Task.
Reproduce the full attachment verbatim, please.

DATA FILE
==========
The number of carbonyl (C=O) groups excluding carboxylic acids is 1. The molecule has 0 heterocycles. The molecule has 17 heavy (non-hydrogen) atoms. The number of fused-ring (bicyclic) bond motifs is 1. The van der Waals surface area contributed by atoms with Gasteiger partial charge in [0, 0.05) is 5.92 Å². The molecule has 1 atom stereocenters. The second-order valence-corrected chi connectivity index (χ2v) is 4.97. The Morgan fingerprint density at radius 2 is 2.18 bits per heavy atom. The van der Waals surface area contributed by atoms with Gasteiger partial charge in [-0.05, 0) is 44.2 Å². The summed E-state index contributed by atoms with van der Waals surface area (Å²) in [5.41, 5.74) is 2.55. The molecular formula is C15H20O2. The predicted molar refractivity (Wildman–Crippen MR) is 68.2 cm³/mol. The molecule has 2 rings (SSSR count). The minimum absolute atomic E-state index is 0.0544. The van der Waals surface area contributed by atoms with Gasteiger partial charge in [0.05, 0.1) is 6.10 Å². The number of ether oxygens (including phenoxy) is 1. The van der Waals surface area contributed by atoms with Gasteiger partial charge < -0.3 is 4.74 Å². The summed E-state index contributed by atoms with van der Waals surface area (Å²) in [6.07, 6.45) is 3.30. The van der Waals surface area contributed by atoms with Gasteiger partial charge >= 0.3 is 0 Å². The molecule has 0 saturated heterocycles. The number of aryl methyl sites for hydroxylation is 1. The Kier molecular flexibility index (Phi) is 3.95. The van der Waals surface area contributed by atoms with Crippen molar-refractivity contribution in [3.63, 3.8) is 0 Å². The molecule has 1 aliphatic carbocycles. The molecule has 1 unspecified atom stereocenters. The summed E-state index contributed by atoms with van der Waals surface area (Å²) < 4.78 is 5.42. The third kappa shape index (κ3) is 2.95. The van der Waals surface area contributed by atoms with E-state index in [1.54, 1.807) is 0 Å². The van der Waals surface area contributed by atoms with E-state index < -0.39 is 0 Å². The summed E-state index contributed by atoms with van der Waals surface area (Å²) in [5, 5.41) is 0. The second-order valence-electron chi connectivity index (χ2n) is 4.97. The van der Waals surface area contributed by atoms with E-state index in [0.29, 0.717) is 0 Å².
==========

The number of carbonyl (C=O) groups excluding carboxylic acids is 1. The molecule has 0 heterocycles. The molecule has 17 heavy (non-hydrogen) atoms. The number of fused-ring (bicyclic) bond motifs is 1. The van der Waals surface area contributed by atoms with Gasteiger partial charge in [0, 0.05) is 5.92 Å². The molecule has 1 atom stereocenters. The second-order valence-corrected chi connectivity index (χ2v) is 4.97. The Morgan fingerprint density at radius 2 is 2.18 bits per heavy atom. The van der Waals surface area contributed by atoms with Gasteiger partial charge in [-0.05, 0) is 44.2 Å². The summed E-state index contributed by atoms with van der Waals surface area (Å²) in [5.41, 5.74) is 2.55. The molecular formula is C15H20O2. The predicted molar refractivity (Wildman–Crippen MR) is 68.2 cm³/mol. The molecule has 2 rings (SSSR count). The minimum absolute atomic E-state index is 0.0544. The van der Waals surface area contributed by atoms with Gasteiger partial charge in [0.05, 0.1) is 6.10 Å². The number of ether oxygens (including phenoxy) is 1. The van der Waals surface area contributed by atoms with Gasteiger partial charge < -0.3 is 4.74 Å². The summed E-state index contributed by atoms with van der Waals surface area (Å²) in [6.07, 6.45) is 3.30. The van der Waals surface area contributed by atoms with Gasteiger partial charge >= 0.3 is 0 Å². The molecule has 0 saturated heterocycles. The number of aryl methyl sites for hydroxylation is 1. The Kier molecular flexibility index (Phi) is 3.95. The van der Waals surface area contributed by atoms with Crippen molar-refractivity contribution in [3.63, 3.8) is 0 Å². The molecule has 1 aliphatic carbocycles. The molecule has 1 unspecified atom stereocenters. The summed E-state index contributed by atoms with van der Waals surface area (Å²) < 4.78 is 5.42. The third kappa shape index (κ3) is 2.95. The van der Waals surface area contributed by atoms with E-state index in [1.54, 1.807) is 0 Å². The van der Waals surface area contributed by atoms with E-state index < -0.39 is 0 Å². The summed E-state index contributed by atoms with van der Waals surface area (Å²) in [5, 5.41) is 0. The second-order valence-electron chi connectivity index (χ2n) is 4.97. The van der Waals surface area contributed by atoms with E-state index in [0.29, 0.717) is 0 Å².